Words that ring with particular sweetness and light when falling on the ears of a woman whose 60th birthday looms closer than she’d like to acknowledge.
That would be me.
The words only work their magic under two conditions. First, they need to be sincere. They can’t be lies or exaggerations. They certainly can’t be manipulative; spoken to achieve a desired result.
Second, they need to be delivered as unsolicited gifts. While it’s fine to have someone say, “You look great,” in response to the question, “How do you like my new dress?”, that’s not magic.
That nectar routinely flowed from the lips of my ex-husband, Alan. Here’s how it worked.
We’d be driving home from some dinner party, restaurant, gala event when he’d turn to me and say, “How did it feel to be the prettiest girl in the room?”
Maybe I was the prettiest girl in the room. Often I wasn’t. That didn’t matter. What mattered was that in his eyes I was.
Until the evening, six months after my 50th birthday, when we were driving home from the symphony ball.
“Georgia, how did it feel to be the prettiest girl in the room?” he asked.
Typically I didn’t say anything in response to this question. I’d smile, maybe pat his knee, maybe kiss his cheek, maybe caress his neck. I’d always return his gift with my own gift of tenderness.
This time I thought a bit, then spoke. “How about, ‘How did it feel to be the prettiest girl over 35 in the room?’”
He paused a beat, smiled and replied, “You’re right. How did it feel to be the prettiest girl over 35 in the room?”
That worked for me.
Now I’m a divorced woman and that particular honey hasn’t flowed my way in quite a long time.
Until one Saturday night, date night, when I had a date. For this coolish evening in early summer I picked out a simple sleeveless black sheathe, strappy black sandals with a bit of heel, and my black shawl.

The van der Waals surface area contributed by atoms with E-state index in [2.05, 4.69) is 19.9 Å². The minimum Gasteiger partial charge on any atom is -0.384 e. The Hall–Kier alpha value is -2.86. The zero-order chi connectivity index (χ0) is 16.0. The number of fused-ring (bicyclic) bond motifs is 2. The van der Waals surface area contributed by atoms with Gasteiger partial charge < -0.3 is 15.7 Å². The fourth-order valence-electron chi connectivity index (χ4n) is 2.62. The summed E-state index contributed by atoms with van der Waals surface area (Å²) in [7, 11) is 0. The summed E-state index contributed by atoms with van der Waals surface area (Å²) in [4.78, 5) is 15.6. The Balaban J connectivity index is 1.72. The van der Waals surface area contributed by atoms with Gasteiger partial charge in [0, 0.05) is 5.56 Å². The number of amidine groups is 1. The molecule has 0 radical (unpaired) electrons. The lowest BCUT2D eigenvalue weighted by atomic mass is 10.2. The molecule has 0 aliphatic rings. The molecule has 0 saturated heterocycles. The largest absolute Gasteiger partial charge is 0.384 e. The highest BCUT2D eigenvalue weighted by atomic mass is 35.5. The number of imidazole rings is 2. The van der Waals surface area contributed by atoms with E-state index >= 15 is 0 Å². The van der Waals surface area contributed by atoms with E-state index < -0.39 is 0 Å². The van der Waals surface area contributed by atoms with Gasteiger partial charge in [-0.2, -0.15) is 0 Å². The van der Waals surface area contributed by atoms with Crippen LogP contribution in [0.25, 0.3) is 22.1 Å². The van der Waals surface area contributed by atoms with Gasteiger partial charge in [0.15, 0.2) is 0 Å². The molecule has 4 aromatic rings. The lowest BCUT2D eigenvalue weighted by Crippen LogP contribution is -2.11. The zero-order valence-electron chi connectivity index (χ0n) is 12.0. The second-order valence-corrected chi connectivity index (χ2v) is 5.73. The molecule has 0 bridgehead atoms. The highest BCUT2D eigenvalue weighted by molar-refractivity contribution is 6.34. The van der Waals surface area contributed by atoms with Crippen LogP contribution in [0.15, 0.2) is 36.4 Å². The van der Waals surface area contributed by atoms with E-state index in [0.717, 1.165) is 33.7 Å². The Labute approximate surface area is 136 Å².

Not just any black shawl; my flamenco shawl, from Spain (the same shawl I wore in Night of the Tied Up Husbands). Yards of black fabric are covered in embroidered silk flowers, with fringe that dangles long and fine. Picture patrician women with aquiline features, olive complexions, masses of raven hair held up off their slender necks by tortoiseshell combs. They stroll around the plazas of Seville with shawls draped around their neck, hanging dramatically over one shoulder or tied around their waist. Generations of the aristocratic tastes of these women went into the design and making of my shawl.
I stepped out of my date’s black SUV, threw the shawl around my shoulders and flung one side up and over the opposite shoulder. My tall frame was covered from neck to knees by black and gold, with black silken fringe dangling from my knees to my ankles. All that was visible of me was my pale Nordic face, blonde hair and freshly pedicured feet in their strappy sandals.
My date and I strolled along the sidewalk, headed to the theater, when two cute, 20-something women approached us. One of them called out to me as she passed, “I don’t know what you’re wearing, but that looks great.”
What a gift. An unsolicited compliment from a young, pretty, hip woman to an old, unhip woman. I could feast on that compliment for a week.
Then it got better. My date and I crossed an intersection, headed in the direction of a snazzy black Mercedes stopped for a stop sign. The driver leaned from his open window, flashed me a smile and said the magic words, “You’re so beautiful.”
Unsolicited words. Spoken sincerely. I gave him the gift of a moment’s pleasure and he generously handed the gift right back to me.
I was tempted to leave my date’s side, step over to the passenger door of the Mercedes, open it and slide in next to this attractive stranger.
Instead, his three words, “You’re so beautiful,” will ring in my ears with sweetness and light for a long, long time.